There’s a reason why performance-enhancing drugs are banned from professional sports. Though the league had not implemented league-wide testing until 2003, Major League Baseball banned PED’s in 1991.
While the drugs cannot help you make contact with a 99-mph fastball, the drugs do help with recovery and bulking up. Building muscle mass helps with hitting home runs.
During the steroid era, a number of MLB players started to resemble body builders and professional wrestlers. Anybody that was using had an unfair advantage over the players who kept it clean, who had to recover from injury the natural way and couldn’t keep up with the steroid guys in the gym.
It seems as if the further we have moved away from the steroid era, the more nostalgia clouds our judgement.
20 years from now, are people going to be nostalgic about the Houston Astros’ sign-stealing scandal? Fans were outraged three years ago when the Astros’ cheating ways came to light. The Astros’ players have had to wear it since.
Former MLB pitcher Mike Bolsinger filed a lawsuit against the Astros, claiming that the Astros altered his career path. In a 2017 game, Bolsinger only recorded one out, giving up four hits and a home run.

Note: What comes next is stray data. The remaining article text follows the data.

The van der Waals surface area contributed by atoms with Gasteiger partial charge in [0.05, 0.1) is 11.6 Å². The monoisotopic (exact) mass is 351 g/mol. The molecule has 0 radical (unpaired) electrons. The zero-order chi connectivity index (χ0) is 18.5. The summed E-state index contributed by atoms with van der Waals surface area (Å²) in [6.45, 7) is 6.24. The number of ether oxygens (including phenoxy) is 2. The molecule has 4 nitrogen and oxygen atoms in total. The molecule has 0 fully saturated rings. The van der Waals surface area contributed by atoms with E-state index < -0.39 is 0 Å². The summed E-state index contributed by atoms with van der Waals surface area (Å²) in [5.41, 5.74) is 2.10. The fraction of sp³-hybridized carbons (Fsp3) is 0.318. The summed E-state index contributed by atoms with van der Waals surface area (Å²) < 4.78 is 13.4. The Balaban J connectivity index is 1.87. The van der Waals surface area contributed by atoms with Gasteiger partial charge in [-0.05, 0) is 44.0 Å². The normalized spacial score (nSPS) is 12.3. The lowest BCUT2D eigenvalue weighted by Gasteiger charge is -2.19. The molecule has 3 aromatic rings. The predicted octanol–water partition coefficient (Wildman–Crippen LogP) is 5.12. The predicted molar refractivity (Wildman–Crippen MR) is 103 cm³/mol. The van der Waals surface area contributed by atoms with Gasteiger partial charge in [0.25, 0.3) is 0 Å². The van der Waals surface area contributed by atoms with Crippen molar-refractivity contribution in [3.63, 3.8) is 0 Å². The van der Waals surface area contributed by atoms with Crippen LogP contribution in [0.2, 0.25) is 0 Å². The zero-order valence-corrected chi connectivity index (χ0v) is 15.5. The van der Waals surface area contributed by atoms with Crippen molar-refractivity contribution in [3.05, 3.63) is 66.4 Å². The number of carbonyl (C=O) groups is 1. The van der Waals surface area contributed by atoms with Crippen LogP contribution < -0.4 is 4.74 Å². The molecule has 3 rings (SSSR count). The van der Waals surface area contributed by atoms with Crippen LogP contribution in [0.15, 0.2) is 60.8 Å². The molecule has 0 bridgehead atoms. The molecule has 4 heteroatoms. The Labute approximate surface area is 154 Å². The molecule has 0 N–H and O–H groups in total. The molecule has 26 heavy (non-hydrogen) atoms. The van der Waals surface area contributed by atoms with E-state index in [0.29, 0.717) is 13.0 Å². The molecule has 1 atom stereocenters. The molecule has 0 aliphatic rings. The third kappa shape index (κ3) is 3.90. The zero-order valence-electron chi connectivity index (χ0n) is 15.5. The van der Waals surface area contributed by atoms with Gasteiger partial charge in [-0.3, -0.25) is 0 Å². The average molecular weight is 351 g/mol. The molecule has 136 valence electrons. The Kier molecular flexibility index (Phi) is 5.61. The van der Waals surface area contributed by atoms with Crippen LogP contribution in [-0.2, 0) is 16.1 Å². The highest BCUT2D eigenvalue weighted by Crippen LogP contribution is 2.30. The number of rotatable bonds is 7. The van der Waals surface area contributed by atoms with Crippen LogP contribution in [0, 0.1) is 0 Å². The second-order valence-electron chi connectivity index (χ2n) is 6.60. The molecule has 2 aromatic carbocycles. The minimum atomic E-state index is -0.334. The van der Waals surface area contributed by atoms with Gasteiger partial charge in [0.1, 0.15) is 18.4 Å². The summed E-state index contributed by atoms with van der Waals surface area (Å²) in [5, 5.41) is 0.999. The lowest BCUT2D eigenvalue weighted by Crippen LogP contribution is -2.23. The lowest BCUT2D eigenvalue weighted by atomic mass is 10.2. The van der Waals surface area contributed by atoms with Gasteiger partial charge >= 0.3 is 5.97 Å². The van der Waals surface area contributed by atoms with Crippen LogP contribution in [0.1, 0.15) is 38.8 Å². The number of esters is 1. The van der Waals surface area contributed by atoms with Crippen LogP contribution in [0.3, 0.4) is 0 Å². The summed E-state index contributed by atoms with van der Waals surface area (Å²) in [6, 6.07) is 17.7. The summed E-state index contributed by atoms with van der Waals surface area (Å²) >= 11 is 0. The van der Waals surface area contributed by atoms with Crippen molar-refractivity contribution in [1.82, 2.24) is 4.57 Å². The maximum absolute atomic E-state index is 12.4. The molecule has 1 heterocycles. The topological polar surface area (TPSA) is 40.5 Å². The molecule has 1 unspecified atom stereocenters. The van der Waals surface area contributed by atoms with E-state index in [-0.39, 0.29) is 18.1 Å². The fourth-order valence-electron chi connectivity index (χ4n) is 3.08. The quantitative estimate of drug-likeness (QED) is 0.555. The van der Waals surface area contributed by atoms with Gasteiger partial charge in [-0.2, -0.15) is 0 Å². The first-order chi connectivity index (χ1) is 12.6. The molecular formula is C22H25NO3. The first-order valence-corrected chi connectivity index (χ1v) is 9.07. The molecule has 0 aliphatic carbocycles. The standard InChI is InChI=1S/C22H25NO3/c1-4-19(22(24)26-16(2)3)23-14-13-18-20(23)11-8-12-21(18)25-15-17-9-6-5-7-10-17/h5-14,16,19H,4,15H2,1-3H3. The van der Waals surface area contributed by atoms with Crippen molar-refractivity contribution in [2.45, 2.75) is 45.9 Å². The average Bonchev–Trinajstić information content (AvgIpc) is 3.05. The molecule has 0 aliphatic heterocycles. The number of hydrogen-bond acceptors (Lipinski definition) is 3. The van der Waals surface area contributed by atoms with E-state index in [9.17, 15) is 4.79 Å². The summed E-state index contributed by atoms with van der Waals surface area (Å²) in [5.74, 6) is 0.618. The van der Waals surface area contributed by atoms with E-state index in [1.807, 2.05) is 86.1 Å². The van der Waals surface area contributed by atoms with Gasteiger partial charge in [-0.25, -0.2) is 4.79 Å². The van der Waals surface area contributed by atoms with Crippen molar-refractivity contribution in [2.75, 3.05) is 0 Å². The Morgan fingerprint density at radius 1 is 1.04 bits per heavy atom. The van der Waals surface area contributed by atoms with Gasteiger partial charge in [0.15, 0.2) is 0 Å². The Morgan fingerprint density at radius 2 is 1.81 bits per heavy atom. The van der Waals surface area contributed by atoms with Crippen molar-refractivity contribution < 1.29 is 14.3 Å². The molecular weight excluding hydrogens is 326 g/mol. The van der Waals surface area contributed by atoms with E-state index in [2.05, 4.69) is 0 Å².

“I don’t know if I’ve had a worse outing in my professional career,” Bolsinger said. “I remember saying, ‘It was like they knew what I was throwing. They’re laying off pitches they weren’t laying off before. It’s like they knew what was coming.’ That was the thought in my head. I felt like I didn’t have a chance.”
After that game, Bolsinger was sent down to the minors, and never would play another Major League game in his career.
Cheating alter careers. There had to be dozens of stories like Bolsinger’s during the steroid era of pitchers and hitters that kept it clean, but their career played out in a way in which it would not have, had it not been for cheaters.
Meanwhile, players that used performance enhancing drugs were rewarded with some of the richest contracts in baseball at the time. And players like Fred McGriff, who also played it clean, have still been kept out of the Hall of Fame.
I shouldn’t have to write nearly 1,000 words about why cheating is wrong and why cheating taints the legitimacy of records.
Aaron Judge posted one of the most incredible single seasons in baseball history in 2022, even after MLB made changes to its baseball, deadening the ball before the season. As home runs decreased league-wide, Judge passed Roger Maris.
In an era in which pitching has dominated and batting averages have collectively dropped (take a look at ERA’s and batting averages from 20 years ago and compare them to now), Judge set a new American League home run record, while leading the AL in RBI and likely finishing in second in the AL in batting average. He nearly won baseball’s second Triple Crown since 1967, while hitting 62 home runs. And Judge did it all, entirely clean, without any link to performance enhancing drugs.
Barry Bonds may have hit more home runs, but Aaron Judge is the true, single-season home run king.